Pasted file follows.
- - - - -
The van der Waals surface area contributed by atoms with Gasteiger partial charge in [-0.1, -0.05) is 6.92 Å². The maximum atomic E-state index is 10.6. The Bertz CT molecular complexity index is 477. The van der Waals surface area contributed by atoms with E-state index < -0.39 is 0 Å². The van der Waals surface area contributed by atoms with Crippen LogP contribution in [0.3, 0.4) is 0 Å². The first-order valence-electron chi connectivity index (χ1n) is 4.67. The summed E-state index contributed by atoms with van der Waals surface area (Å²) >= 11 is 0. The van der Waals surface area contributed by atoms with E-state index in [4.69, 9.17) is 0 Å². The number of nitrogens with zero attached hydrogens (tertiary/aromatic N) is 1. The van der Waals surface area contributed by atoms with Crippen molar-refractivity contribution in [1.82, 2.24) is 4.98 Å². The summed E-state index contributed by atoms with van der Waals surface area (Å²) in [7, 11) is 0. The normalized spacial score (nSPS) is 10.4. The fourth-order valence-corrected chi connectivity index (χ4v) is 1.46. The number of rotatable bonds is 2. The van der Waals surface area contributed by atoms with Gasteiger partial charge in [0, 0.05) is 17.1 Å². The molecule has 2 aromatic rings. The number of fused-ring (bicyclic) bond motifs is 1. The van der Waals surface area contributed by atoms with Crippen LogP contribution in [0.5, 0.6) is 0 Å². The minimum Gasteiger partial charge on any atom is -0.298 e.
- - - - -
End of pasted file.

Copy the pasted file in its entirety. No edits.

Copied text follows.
The van der Waals surface area contributed by atoms with Gasteiger partial charge in [-0.1, -0.05) is 6.92 Å². The maximum atomic E-state index is 10.6. The Bertz CT molecular complexity index is 477. The van der Waals surface area contributed by atoms with E-state index < -0.39 is 0 Å². The van der Waals surface area contributed by atoms with Crippen LogP contribution in [0.3, 0.4) is 0 Å². The first-order valence-electron chi connectivity index (χ1n) is 4.67. The summed E-state index contributed by atoms with van der Waals surface area (Å²) >= 11 is 0. The van der Waals surface area contributed by atoms with E-state index in [4.69, 9.17) is 0 Å². The number of nitrogens with zero attached hydrogens (tertiary/aromatic N) is 1. The van der Waals surface area contributed by atoms with Crippen molar-refractivity contribution in [1.82, 2.24) is 4.98 Å². The summed E-state index contributed by atoms with van der Waals surface area (Å²) in [7, 11) is 0. The normalized spacial score (nSPS) is 10.4. The fourth-order valence-corrected chi connectivity index (χ4v) is 1.46. The number of rotatable bonds is 2. The van der Waals surface area contributed by atoms with Gasteiger partial charge in [0, 0.05) is 17.1 Å². The molecule has 2 aromatic rings. The number of fused-ring (bicyclic) bond motifs is 1. The van der Waals surface area contributed by atoms with Crippen LogP contribution in [0.5, 0.6) is 0 Å². The minimum Gasteiger partial charge on any atom is -0.298 e.